Abortion bans complicate pregnant patients' cancer treatments

As abortion bans are enacted across the U.S., physicians are struggling to determine how legislation will affect what cancer treatments can be offered to pregnant patients, Kaiser Health Network reported Sept. 16.

Cancer coincides with roughly 1 in 1,000 pregnancies, according to KHN. Edjah Nduom, MD, a brain cancer surgeon at Emory University's Winship Cancer Institute in Atlanta, told KHN the medical emergency exception in Georgia's new law is unclear.

"Is that a medical emergency that necessitates the abortion? I don't know," Dr. Nduom asked. "Then you end up in a situation where you have an overzealous prosecutor who is saying, 'Hey, this patient had a medical abortion; why did you need to do that?'"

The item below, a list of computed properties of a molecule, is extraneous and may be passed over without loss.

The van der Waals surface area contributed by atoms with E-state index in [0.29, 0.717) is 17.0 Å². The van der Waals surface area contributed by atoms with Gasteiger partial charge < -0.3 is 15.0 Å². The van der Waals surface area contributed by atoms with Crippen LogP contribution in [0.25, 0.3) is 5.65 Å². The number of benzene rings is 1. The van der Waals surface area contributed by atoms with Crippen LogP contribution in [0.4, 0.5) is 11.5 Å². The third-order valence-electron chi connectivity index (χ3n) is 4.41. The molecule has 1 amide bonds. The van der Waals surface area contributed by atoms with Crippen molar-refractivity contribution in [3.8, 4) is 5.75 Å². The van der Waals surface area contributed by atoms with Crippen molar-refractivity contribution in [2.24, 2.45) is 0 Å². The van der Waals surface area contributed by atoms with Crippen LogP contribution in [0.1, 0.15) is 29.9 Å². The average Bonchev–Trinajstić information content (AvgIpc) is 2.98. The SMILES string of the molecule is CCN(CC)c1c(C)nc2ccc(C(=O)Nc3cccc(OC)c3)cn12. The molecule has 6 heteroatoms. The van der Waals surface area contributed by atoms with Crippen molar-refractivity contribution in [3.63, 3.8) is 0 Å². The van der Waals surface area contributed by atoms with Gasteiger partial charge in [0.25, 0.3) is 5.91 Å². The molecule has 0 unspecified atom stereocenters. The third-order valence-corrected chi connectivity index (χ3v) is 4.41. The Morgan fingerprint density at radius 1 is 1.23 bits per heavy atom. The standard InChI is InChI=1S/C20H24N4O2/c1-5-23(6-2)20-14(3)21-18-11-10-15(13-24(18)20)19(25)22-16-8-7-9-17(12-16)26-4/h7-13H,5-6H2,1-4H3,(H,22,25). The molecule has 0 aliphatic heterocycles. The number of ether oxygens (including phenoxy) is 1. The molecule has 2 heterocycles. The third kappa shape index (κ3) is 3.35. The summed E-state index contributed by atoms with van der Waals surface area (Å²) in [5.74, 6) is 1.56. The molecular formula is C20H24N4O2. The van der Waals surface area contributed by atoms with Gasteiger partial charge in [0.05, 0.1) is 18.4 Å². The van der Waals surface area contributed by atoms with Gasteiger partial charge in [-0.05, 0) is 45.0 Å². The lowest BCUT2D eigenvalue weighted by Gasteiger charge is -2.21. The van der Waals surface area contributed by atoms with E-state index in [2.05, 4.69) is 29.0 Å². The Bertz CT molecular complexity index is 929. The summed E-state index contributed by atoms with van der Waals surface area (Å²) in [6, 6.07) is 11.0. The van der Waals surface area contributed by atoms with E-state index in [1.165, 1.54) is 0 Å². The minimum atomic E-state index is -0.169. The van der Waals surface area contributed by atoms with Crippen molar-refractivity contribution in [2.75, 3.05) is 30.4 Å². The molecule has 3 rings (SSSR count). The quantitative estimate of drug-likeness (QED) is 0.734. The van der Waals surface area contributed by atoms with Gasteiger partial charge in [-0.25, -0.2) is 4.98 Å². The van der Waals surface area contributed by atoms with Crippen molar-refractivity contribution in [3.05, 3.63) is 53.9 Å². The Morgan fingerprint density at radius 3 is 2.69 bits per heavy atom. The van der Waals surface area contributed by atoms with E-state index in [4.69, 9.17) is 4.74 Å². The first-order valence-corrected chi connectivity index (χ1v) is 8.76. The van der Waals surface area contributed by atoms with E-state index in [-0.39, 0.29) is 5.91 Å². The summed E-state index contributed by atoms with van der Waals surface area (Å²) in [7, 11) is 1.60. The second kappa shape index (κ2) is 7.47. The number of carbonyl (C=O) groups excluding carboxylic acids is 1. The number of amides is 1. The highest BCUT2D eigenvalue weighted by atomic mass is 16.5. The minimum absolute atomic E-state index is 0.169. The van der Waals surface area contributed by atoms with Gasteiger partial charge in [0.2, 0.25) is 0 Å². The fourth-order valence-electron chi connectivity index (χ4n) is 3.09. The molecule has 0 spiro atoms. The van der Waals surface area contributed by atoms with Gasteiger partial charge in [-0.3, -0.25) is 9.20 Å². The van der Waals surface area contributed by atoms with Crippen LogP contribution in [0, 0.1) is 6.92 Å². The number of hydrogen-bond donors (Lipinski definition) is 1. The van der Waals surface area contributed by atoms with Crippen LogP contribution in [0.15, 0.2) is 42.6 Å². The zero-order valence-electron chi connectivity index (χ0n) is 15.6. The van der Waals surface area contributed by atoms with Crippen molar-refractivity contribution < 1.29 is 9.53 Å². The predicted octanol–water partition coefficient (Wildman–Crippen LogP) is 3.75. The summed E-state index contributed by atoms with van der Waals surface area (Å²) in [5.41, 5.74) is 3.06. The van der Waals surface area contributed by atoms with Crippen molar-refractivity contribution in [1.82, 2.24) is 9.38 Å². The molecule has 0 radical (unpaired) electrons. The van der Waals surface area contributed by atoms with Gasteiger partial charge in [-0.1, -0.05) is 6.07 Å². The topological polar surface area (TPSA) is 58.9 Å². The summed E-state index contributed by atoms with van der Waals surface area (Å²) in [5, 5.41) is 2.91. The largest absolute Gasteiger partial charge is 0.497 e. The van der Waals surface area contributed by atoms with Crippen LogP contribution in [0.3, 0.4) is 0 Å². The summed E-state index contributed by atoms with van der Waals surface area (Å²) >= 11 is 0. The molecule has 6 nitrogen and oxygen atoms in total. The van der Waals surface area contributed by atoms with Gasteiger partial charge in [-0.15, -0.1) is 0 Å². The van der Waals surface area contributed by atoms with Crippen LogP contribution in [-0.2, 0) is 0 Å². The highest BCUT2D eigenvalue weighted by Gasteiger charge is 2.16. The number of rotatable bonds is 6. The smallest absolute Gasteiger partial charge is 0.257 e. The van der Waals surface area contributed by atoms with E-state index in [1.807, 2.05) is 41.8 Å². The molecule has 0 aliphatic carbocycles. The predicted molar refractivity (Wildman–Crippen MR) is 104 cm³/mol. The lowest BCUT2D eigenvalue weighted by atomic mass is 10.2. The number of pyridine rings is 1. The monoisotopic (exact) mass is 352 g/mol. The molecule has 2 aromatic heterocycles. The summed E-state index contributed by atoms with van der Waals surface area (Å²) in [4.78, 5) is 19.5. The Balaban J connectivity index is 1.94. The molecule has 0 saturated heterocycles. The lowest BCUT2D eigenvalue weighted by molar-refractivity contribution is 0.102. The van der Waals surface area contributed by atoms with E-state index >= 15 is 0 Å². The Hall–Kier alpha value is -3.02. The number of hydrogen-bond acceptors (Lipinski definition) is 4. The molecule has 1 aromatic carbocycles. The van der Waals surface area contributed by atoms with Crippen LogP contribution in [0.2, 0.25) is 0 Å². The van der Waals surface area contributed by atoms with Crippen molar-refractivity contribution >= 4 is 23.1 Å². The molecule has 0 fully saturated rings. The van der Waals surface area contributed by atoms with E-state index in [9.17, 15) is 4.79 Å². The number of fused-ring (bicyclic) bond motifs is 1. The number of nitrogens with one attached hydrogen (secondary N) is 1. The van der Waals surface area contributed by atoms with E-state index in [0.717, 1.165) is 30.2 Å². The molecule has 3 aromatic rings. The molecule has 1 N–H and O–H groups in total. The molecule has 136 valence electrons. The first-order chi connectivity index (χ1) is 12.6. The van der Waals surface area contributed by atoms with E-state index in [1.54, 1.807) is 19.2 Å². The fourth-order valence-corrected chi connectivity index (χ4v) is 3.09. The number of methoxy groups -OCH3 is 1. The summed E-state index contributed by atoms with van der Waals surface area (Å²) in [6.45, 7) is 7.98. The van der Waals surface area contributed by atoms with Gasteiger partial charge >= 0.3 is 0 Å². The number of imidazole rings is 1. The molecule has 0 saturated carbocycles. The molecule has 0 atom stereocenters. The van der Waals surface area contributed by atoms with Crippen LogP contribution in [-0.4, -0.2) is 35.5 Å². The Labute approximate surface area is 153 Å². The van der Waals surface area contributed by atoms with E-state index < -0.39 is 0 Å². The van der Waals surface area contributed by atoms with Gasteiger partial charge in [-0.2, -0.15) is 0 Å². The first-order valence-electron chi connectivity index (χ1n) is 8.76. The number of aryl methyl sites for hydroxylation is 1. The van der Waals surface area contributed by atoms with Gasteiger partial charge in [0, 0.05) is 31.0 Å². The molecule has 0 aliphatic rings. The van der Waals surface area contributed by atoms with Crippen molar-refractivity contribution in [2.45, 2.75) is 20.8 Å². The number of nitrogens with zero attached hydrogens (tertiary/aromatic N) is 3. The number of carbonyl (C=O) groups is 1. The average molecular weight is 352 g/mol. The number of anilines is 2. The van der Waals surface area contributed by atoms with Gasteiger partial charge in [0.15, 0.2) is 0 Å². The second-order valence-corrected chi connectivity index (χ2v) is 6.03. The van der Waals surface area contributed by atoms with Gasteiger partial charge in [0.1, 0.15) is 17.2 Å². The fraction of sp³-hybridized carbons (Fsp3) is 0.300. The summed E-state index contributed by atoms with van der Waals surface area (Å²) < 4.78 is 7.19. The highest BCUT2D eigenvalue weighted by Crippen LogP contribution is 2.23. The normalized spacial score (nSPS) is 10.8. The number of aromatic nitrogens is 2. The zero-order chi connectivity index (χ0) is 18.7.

Charles Brown, MD, a maternal-fetal medicine physician in Austin, Texas, who retired this year, told KHN the "scenarios and related unanswered questions are almost too numerous to count." 

"What if she says, 'Well, I don't want to delay my treatment — give me the medicine anyway.'  And we know that medicine can harm the fetus. Am I now liable for harm to the fetus because it's a person?" Dr. Brown asked, referring to some state laws that incorporate "fetal personhood."

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